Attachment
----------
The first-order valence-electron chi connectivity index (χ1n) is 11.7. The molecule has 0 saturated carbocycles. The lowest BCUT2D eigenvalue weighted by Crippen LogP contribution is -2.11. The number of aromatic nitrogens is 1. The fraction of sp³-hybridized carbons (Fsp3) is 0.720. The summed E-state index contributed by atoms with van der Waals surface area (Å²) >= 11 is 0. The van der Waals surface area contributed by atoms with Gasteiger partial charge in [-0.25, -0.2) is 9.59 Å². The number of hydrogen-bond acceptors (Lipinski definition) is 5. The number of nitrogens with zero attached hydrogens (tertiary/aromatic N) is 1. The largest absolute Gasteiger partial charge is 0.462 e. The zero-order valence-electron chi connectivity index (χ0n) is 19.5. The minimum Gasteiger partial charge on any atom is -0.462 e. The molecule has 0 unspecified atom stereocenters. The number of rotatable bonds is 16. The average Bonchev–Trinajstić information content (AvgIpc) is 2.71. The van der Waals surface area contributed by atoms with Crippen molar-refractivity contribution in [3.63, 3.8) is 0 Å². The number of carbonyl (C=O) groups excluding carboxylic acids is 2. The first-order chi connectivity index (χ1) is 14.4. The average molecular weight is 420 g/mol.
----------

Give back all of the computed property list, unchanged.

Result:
The first-order valence-electron chi connectivity index (χ1n) is 11.7. The molecule has 0 saturated carbocycles. The lowest BCUT2D eigenvalue weighted by Crippen LogP contribution is -2.11. The number of aromatic nitrogens is 1. The fraction of sp³-hybridized carbons (Fsp3) is 0.720. The summed E-state index contributed by atoms with van der Waals surface area (Å²) >= 11 is 0. The van der Waals surface area contributed by atoms with Gasteiger partial charge in [-0.25, -0.2) is 9.59 Å². The number of hydrogen-bond acceptors (Lipinski definition) is 5. The number of nitrogens with zero attached hydrogens (tertiary/aromatic N) is 1. The largest absolute Gasteiger partial charge is 0.462 e. The zero-order valence-electron chi connectivity index (χ0n) is 19.5. The minimum Gasteiger partial charge on any atom is -0.462 e. The molecule has 0 unspecified atom stereocenters. The number of rotatable bonds is 16. The average Bonchev–Trinajstić information content (AvgIpc) is 2.71. The van der Waals surface area contributed by atoms with Crippen molar-refractivity contribution in [3.63, 3.8) is 0 Å². The number of carbonyl (C=O) groups excluding carboxylic acids is 2. The first-order chi connectivity index (χ1) is 14.4. The average molecular weight is 420 g/mol.